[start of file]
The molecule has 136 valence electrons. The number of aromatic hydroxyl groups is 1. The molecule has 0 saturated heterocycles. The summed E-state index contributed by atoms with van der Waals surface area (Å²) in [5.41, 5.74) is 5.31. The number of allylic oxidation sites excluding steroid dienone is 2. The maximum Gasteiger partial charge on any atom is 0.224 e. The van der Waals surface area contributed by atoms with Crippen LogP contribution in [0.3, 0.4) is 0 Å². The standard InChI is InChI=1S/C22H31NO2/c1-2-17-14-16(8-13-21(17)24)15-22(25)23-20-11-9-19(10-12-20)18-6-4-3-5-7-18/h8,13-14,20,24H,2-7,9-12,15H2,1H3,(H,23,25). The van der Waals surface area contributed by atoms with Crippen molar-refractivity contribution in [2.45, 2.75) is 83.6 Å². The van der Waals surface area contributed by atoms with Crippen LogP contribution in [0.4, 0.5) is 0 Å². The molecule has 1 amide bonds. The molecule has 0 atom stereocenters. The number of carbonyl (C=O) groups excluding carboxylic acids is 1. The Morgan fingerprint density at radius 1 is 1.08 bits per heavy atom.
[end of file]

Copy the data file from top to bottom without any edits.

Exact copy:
The molecule has 136 valence electrons. The number of aromatic hydroxyl groups is 1. The molecule has 0 saturated heterocycles. The summed E-state index contributed by atoms with van der Waals surface area (Å²) in [5.41, 5.74) is 5.31. The number of allylic oxidation sites excluding steroid dienone is 2. The maximum Gasteiger partial charge on any atom is 0.224 e. The van der Waals surface area contributed by atoms with Crippen LogP contribution in [0.3, 0.4) is 0 Å². The standard InChI is InChI=1S/C22H31NO2/c1-2-17-14-16(8-13-21(17)24)15-22(25)23-20-11-9-19(10-12-20)18-6-4-3-5-7-18/h8,13-14,20,24H,2-7,9-12,15H2,1H3,(H,23,25). The van der Waals surface area contributed by atoms with Crippen molar-refractivity contribution in [2.45, 2.75) is 83.6 Å². The van der Waals surface area contributed by atoms with Crippen LogP contribution in [0.4, 0.5) is 0 Å². The molecule has 1 amide bonds. The molecule has 0 atom stereocenters. The number of carbonyl (C=O) groups excluding carboxylic acids is 1. The Morgan fingerprint density at radius 1 is 1.08 bits per heavy atom.